Sales isn’t about convincing someone to buy something—it’s about offering a logical solution to a problem your potential client is challenged with. Ultimately, you hope that your prospect will end up purchasing your product. Before that happens, however, you must find out everything there is to know about their problem and determine exactly what it is they need in order to solve it.
How do you go about doing that?
It All Starts with Listening
If you’ve ever spent any time around a group of kindergarteners, you’re aware that talking is easier than listening. This human quality sticks with us even as we grow into adulthood, and being a good active listener proves more difficult than it sounds. When you are attempting to position yourself as an expert solution-provider, being attentive to not only the words spoken by a prospect—but also deciphering his or her tones and gestures—is vital to your success.
To find the answers hidden within your prospect, make sure you’re asking these three types of open-ended sales questions:
1. Needs-Based Questions
You might think that you know exactly why your potential client needs your product, but never assume that getting their insight won’t be helpful! Focus on asking questions that pinpoint the dominant buying motivations—which include needs—but also have to do with desires, feelings, tastes, etc.
To develop needs-based questions, you should first determine what needs your product actually fills for your customers. Once you have listed these needs, work backwards, and figure out what you would have to ask your prospect to find out if each need mattered to them.
2. Benefit-Driven Questions
Surely you’re selling a product that you really stand behind, and going on about the features that your product can offer is likely an exciting topic for you. But before you jump right into the bells and whistles, make sure that your buyers’s unique situation calls for the features that drive the benefits. When you focus on selling benefits, rather than features, you spotlight your customer and his or her unique needs.
Ideally, your pre-call research should tell you what kind of challenges your prospect is facing, and what benefits they are seeking. If that’s the case, prepare questions in advance and have follow up questions ready as well. To develop a good set of benefit-driven questions, list every feature of your product, then list the corresponding benefit next to it. To do that just ask, “What does that do for my customer?”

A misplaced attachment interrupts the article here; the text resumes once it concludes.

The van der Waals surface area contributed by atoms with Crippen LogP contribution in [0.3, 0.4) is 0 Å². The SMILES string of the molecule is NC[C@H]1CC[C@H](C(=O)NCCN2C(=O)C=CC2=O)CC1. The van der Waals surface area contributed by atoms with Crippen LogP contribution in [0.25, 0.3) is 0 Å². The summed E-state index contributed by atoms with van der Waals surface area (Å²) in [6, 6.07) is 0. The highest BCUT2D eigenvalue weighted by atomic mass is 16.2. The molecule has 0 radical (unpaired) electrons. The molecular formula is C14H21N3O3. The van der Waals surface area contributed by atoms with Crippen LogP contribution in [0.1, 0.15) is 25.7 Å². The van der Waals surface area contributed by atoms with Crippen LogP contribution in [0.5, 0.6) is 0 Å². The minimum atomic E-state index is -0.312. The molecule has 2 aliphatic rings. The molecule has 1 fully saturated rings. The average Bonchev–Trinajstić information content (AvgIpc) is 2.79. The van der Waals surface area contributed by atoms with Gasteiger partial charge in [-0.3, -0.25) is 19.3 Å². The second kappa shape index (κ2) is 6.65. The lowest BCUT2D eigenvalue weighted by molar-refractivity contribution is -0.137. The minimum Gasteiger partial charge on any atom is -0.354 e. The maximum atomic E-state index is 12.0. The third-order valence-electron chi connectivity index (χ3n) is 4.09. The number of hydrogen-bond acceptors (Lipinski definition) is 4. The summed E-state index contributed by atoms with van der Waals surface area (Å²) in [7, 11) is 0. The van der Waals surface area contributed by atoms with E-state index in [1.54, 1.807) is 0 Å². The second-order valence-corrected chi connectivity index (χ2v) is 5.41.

3. Objection-Based Questions
Gone are the days of memorizing a series of canned ways to handle your objections. Your goal is not to outmaneuver your prospect, but to learn how to ask questions that relate to the most common objections you’ll get. Across every industry there are a few common objections that salespeople will hear:
- “I want to think about it.”
- “Your price is too high.”
- “I need to talk to my boss.”
To counter these familiar hesitations, ask questions that relate to these objections, such as:
- “What type of processes do you use for purchases like this?"
- "What type of budget do you have in mind for a project like this?”
Getting to the root of these common objections off the bat will help you better execute your sales strategy, and avoid the more difficult roadblocks farther down the path. To take this one step further, list the most common objections you hear about your product, and then develop a question or two that addresses the objection while creating a positive spin. For example: Objection: “Your competitor has better delivery.” Question: “How familiar are you with our new delivery policy?”